Care at Moorehall Lodge Balbriggan

Services and Therapies

Moorehall Lodge Balbriggan offers a team of medical experts and services to look after the care of our residents. These include Nurses, GP, Physiotherapist, Occupational therapists, Speech & Language therapists, Dietitians. We provide pharmacy, chiropody, optical, dental, mobile x-ray, 24 hour Dr on Call services. We also work with Palliative care teams as appropriate.

Moorehall Lodge Balbriggan also offer the residents a list of social care activities that will assist them mentally and physically as well as activities that they will enjoy.

Moorehall Lodge Balbriggan

In house services

We have an in house GP operating out of Virtue Medical. This is our own GP service specialising in medicine for the older person. This GP is solely dedicated to look after residents living in Moorehall Lodge. Access to GP care for our residents is unrivalled, with all residents being proactively monitored.

We have our own in house physiotherapist service. All residents receive an initial baseline assessment on admission, physio review post fall, and weekly group physio classes. One to one physio available to residents who wish to avail of this service at an additional cost.

Moorehall Lodge Balbriggan

Types of care

At Moorehall Lodge Balbriggan we endeavour to create a friendly, warm and welcoming environment where the focus is on our residents living their life to the full.

Moorehall Lodge Balbriggan offers long term residential care, short term care, respite care and dementia care.

Convalescence Stay

It can take time to recover from an illness or an operation. The professional care team at Moorehall Lodge Balbriggan also provide quality care to people requiring a period of convalescence, or rehabilitation post surgery looking for a convalescence stay or post-operative recovery. Sometimes we can be ready to leave the hospital but not yet ready to return home. Physiotherapy and nursing care can be provided in the beautiful setting of Moorehall Lodge Balbriggan. This will help the person recover their strength and improve their well being before returning home.

Moorehall Lodge Balbriggan

Butterfly Model of Care

An emotional journey – where ‘feelings matter most’.

Butterfly Model of Dementia Care is a person-centred approach to caring for someone living with dementia. It aims to improve their lives by focusing on the person and not the disease.

Butterfly care is an emotional approach. People living with dementia can no longer process thoughts or reason and life is based on their emotions. The world each one of us lives in is a place that is familiar and well known to us. However, for a person living with a dementia, their world can be a strange, confusing and sometimes upsetting place. It can look, feel and sound different.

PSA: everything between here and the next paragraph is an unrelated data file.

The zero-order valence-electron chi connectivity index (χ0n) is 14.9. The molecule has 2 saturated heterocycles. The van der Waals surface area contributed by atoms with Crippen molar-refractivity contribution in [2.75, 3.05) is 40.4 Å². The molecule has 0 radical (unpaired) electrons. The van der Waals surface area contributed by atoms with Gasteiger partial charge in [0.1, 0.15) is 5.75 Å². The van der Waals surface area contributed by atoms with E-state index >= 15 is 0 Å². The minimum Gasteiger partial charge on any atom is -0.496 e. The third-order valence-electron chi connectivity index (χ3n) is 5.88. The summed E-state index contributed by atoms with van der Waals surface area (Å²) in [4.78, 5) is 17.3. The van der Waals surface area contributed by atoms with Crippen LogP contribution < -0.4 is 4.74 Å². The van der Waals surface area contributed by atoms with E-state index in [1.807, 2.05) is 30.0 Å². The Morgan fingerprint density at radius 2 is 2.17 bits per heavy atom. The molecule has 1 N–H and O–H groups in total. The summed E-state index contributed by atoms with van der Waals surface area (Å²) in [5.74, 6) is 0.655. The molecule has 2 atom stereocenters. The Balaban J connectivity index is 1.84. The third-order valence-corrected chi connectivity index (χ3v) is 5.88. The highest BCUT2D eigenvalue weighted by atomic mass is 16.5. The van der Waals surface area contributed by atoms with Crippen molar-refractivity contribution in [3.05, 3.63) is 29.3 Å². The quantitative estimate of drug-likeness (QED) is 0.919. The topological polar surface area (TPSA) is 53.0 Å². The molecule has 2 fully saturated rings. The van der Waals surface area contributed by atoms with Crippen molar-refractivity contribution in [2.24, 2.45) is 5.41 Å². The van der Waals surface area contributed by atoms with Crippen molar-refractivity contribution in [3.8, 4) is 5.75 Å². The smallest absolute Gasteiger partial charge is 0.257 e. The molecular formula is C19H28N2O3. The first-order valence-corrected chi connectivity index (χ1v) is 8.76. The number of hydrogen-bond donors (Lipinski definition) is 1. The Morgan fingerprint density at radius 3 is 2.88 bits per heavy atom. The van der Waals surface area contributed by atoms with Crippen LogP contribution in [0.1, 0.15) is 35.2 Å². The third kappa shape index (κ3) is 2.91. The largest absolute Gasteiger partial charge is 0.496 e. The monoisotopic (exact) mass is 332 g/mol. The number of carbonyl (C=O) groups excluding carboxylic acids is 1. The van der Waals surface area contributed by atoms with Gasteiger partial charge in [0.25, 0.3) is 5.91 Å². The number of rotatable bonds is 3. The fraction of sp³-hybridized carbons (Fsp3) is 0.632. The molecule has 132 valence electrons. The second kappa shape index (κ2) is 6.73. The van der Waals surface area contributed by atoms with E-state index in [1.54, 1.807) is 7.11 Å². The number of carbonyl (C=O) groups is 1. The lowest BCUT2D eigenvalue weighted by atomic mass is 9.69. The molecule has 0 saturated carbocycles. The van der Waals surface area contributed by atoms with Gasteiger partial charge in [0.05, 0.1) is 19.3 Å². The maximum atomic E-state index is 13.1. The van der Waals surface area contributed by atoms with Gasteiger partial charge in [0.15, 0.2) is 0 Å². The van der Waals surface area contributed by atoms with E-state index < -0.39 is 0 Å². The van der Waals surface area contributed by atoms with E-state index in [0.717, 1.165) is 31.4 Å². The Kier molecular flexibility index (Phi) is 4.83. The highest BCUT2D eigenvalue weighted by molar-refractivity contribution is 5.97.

Emotional support and connection are at the heart of the Butterfly care.

A person’s life journey makes them who they are today.  The emotions of our memories affect us and our behaviour daily.  Residents’ life stories are compiled with families which help us to understand their worlds.

If residents appear emotional but unable to clearly articulate the reason for this, we have the background to enable us to connect the resident to a happier place emotionally.

This may be discussing happy memories from their past, GAA, gardening, showing photographs or whatever is meaningful to the resident.

Positive emotional connections bring joy

The environment is colourful with lots to look at, touch and do. For example, there may be life size shop fronts, a pub set up or a corridor with a garden theme with flowers and a watering can.   Butterfly care encourages connection to how people are feeling inside and supporting them in their reality whatever or wherever that may be.

A connection can be something as simple as a doll which might remind a person of children or a family they have cared for, or a toy tractor that might remind a person of the years they spent working the land, a toy cat or dog that might re-connect a person with their love of animals and pets.

Being ourselves with residents

Life feels, sounds and smells like a very homely place.   The team wear their own clothes to work including a pyjamas or similar for someone working at night time.

The team are encouraged to be themselves with the residents. For example, if someone is excited about going on holidays or a family member or pet is unwell they are encouraged to share information about their daily lives with residents.   This changes the culture of the “them and us” way in which care is often delivered.

Language of Dementia

As someone becomes more emotional and their cognitive ability declines it’s often the emotion behind what they are saying that’s most important. 

For example, they may say “I’m looking for my mum” but what they are looking for is love and security. We know the feelings but have trouble finding the right words.  It’s the way you talk to us that matters not exactly what’s said.  Your smile, your laugh and your touch are what we connect with.

Living with dementia can be very challenging for the resident and their family and an emotional model of care can bring meaning and joy to the daily lives of those living with dementia.